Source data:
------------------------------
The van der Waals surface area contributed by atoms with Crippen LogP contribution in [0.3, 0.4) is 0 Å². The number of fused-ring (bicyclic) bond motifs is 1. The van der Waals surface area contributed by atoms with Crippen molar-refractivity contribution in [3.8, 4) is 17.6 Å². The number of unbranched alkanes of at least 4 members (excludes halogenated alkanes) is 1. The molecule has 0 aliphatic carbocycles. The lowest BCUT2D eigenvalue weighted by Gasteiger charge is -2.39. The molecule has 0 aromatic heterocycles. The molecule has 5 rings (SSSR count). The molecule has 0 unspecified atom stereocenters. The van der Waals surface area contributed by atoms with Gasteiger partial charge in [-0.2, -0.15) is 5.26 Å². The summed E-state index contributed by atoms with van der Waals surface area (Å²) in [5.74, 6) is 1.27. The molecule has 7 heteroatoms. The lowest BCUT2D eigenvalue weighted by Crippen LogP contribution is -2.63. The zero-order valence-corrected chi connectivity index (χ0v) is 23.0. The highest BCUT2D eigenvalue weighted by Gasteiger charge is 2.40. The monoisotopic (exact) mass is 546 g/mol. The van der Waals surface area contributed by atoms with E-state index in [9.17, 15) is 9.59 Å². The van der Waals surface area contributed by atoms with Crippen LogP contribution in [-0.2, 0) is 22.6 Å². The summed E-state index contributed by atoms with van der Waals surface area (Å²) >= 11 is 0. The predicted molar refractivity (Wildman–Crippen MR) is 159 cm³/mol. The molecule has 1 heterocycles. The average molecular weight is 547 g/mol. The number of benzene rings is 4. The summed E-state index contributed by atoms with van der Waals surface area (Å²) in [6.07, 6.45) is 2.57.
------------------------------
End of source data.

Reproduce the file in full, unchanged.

The van der Waals surface area contributed by atoms with Crippen LogP contribution in [0.3, 0.4) is 0 Å². The number of fused-ring (bicyclic) bond motifs is 1. The van der Waals surface area contributed by atoms with Crippen molar-refractivity contribution in [3.8, 4) is 17.6 Å². The number of unbranched alkanes of at least 4 members (excludes halogenated alkanes) is 1. The molecule has 0 aliphatic carbocycles. The lowest BCUT2D eigenvalue weighted by Gasteiger charge is -2.39. The molecule has 0 aromatic heterocycles. The molecule has 5 rings (SSSR count). The molecule has 0 unspecified atom stereocenters. The van der Waals surface area contributed by atoms with Gasteiger partial charge in [-0.2, -0.15) is 5.26 Å². The summed E-state index contributed by atoms with van der Waals surface area (Å²) in [5.74, 6) is 1.27. The molecule has 7 heteroatoms. The lowest BCUT2D eigenvalue weighted by Crippen LogP contribution is -2.63. The zero-order valence-corrected chi connectivity index (χ0v) is 23.0. The highest BCUT2D eigenvalue weighted by Gasteiger charge is 2.40. The monoisotopic (exact) mass is 546 g/mol. The van der Waals surface area contributed by atoms with E-state index in [9.17, 15) is 9.59 Å². The van der Waals surface area contributed by atoms with Crippen LogP contribution in [-0.2, 0) is 22.6 Å². The summed E-state index contributed by atoms with van der Waals surface area (Å²) >= 11 is 0. The predicted molar refractivity (Wildman–Crippen MR) is 159 cm³/mol. The molecule has 1 heterocycles. The average molecular weight is 547 g/mol. The number of benzene rings is 4. The summed E-state index contributed by atoms with van der Waals surface area (Å²) in [6.07, 6.45) is 2.57.